In "The Scarlet Ibis," what is Hurst suggesting about how conflict and conformity affect the outcome of the story?
In James Hurst's short story, "The Scarlet Ibis," the tragic outcome of Doodle's death is a result of both the narrator's desire for conformity and the conflict that ensued between Doodle and the narrator based on this desire.
Doodle knew he was being pushed beyond his limits. Brother, the narrator, had rushed him to Horsehead Landing for more training, and that exertion by itself was extremely difficult for Doodle. Brother doesn't pay much attention to the signs that Doodle is giving him that the exertion is too much. He is completely focused on his goal. His goal is that Doodle will be like every other boy in his class, thus conforming to society's expectations of what a boy his age should be able to do. Here is the textual evidence:
"Time was short, and Doodle still had a long way to go if he was going to keep up with the other boys when he started school. The sun, gilded with the yellow cast of autumn, still burned fiercely, but the dark green woods we passed through were shady and cool. When we reached the landing, Doodle said he was too tired to swim."
During this scene, a thunderstorm blows in suddenly, darkening the sky with black clouds. There is lightning striking, and the boys have to hurry home to avoid the storm. The following quote reveals the narrator's attitude toward Doodle as he does not live up to Brother's expectations of him in the training program.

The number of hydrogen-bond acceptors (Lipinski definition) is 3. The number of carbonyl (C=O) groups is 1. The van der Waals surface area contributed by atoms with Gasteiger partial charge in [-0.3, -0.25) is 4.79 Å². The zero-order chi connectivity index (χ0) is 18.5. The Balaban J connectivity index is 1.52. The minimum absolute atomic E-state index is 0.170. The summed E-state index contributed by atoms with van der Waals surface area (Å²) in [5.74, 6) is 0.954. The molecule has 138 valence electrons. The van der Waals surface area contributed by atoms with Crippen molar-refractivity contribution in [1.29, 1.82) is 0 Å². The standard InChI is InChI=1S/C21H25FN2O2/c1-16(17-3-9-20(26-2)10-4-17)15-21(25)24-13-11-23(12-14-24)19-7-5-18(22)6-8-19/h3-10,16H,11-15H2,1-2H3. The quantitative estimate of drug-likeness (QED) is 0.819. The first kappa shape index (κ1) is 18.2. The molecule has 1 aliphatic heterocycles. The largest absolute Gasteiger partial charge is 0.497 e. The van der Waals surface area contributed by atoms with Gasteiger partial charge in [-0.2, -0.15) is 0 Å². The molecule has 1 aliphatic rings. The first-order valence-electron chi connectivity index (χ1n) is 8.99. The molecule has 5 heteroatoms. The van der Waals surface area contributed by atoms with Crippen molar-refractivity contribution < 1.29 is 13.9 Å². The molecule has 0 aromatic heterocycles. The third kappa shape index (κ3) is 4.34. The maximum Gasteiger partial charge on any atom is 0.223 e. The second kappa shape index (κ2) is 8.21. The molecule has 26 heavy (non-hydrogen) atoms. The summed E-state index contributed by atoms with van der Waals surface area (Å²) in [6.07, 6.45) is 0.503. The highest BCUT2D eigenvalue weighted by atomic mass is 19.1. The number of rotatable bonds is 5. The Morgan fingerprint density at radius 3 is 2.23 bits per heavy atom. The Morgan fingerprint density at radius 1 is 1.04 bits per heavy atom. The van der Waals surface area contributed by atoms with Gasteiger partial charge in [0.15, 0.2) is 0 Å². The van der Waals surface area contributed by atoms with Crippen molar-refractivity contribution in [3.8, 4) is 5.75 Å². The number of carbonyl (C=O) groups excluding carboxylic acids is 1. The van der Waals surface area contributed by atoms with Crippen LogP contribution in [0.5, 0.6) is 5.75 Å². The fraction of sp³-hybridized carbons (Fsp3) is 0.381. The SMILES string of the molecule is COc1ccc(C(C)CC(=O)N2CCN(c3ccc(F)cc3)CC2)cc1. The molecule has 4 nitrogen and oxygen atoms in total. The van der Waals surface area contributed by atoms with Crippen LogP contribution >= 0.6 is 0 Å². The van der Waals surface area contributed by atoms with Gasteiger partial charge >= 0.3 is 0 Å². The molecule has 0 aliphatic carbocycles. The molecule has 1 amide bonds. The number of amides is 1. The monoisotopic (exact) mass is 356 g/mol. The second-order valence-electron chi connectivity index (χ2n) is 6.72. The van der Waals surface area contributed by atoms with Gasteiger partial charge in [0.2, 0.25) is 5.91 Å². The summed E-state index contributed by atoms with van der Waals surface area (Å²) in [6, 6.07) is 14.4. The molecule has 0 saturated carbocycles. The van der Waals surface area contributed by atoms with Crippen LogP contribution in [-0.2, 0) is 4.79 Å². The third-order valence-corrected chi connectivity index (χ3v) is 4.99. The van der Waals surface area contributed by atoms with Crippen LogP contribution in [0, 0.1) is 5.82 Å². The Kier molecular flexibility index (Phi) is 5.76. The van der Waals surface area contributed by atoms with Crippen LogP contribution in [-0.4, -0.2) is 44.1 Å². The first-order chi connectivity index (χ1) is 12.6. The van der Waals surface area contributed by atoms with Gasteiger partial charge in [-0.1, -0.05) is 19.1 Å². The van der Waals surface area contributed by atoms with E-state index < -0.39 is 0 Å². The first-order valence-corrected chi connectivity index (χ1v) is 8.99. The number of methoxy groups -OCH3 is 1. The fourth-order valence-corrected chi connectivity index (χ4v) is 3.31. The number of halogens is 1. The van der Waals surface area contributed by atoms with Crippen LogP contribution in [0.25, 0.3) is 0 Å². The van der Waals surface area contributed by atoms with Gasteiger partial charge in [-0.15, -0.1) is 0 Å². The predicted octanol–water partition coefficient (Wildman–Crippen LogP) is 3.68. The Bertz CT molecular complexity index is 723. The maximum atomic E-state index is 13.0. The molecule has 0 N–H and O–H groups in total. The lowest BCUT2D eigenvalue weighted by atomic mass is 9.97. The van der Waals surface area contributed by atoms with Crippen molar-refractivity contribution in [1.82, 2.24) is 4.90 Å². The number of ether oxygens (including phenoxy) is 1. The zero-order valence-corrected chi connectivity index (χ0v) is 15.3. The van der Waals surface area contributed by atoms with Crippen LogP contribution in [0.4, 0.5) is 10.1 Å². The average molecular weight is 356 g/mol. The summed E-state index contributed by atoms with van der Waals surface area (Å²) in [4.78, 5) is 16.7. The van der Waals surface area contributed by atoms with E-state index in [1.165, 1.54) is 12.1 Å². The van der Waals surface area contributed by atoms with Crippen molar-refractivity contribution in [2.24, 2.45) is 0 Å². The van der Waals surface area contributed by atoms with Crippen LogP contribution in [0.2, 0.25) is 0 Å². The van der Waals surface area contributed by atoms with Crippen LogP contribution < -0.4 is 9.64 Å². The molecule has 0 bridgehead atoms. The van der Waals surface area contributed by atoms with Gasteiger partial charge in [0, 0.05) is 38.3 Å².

"Doodle was both tired and frightened, and we he stepped from the skiff he collapsed onto the grass, sending an armada of fiddler crabs rustling off into the marsh grass. I helped him up, and as he wiped the mud off his trousers, he smiled at me ashamedly. He had failed and we both knew it, so we started back home, racing the storm. We never spoke (what are the words that can solder cracked pride?) but I knew he was watching me, watching for a sign of mercy."
Brother explains his disappointment in Doodle and how it hurt his pride. His pride had been his motivation for teaching Doodle to walk at age six, and for pushing him to become the same as every other boy in his class. His pride is what causes him to want Doodle to conform, and also what causes him to leave Doodle in the rain. Brother is fully aware that Doodle is frightened of being left alone. Racing back home faster than Doodle is capable of going is Brother's revenge for Doodle disappointing him. But his child's mind doesn't understand the tragic and irreversible consequences that will ensue.